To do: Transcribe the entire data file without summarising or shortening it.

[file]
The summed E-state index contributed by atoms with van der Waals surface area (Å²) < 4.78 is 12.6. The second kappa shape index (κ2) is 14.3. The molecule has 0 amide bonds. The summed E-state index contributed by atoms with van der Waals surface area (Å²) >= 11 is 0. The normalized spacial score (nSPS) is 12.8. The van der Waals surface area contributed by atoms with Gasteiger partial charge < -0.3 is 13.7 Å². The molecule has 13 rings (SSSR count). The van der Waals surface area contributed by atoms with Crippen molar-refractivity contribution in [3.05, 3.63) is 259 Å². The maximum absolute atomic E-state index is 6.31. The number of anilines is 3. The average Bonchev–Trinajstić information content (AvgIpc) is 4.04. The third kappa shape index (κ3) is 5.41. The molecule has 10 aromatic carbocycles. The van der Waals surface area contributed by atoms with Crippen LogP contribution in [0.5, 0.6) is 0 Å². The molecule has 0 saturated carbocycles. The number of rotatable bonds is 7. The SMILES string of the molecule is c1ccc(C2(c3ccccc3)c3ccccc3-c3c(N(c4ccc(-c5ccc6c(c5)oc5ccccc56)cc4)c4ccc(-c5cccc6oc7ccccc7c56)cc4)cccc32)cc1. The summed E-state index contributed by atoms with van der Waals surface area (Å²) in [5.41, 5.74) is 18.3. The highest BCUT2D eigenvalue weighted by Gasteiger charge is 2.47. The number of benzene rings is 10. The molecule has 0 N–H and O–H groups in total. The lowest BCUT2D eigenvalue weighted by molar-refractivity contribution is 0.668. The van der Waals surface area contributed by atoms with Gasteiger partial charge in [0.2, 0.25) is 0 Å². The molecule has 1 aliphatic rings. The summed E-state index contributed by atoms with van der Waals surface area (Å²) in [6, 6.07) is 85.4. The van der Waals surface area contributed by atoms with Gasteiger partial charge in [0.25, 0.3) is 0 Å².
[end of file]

The summed E-state index contributed by atoms with van der Waals surface area (Å²) < 4.78 is 12.6. The second kappa shape index (κ2) is 14.3. The molecule has 0 amide bonds. The summed E-state index contributed by atoms with van der Waals surface area (Å²) >= 11 is 0. The normalized spacial score (nSPS) is 12.8. The van der Waals surface area contributed by atoms with Gasteiger partial charge < -0.3 is 13.7 Å². The molecule has 13 rings (SSSR count). The van der Waals surface area contributed by atoms with Crippen molar-refractivity contribution in [3.05, 3.63) is 259 Å². The maximum absolute atomic E-state index is 6.31. The number of anilines is 3. The average Bonchev–Trinajstić information content (AvgIpc) is 4.04. The third kappa shape index (κ3) is 5.41. The molecule has 10 aromatic carbocycles. The van der Waals surface area contributed by atoms with Crippen LogP contribution in [0.5, 0.6) is 0 Å². The molecule has 0 saturated carbocycles. The number of rotatable bonds is 7. The SMILES string of the molecule is c1ccc(C2(c3ccccc3)c3ccccc3-c3c(N(c4ccc(-c5ccc6c(c5)oc5ccccc56)cc4)c4ccc(-c5cccc6oc7ccccc7c56)cc4)cccc32)cc1. The summed E-state index contributed by atoms with van der Waals surface area (Å²) in [5.41, 5.74) is 18.3. The highest BCUT2D eigenvalue weighted by Gasteiger charge is 2.47. The number of benzene rings is 10. The molecule has 0 N–H and O–H groups in total. The lowest BCUT2D eigenvalue weighted by molar-refractivity contribution is 0.668. The van der Waals surface area contributed by atoms with Gasteiger partial charge in [0.2, 0.25) is 0 Å². The molecule has 1 aliphatic rings. The summed E-state index contributed by atoms with van der Waals surface area (Å²) in [6, 6.07) is 85.4. The van der Waals surface area contributed by atoms with Gasteiger partial charge in [0.25, 0.3) is 0 Å².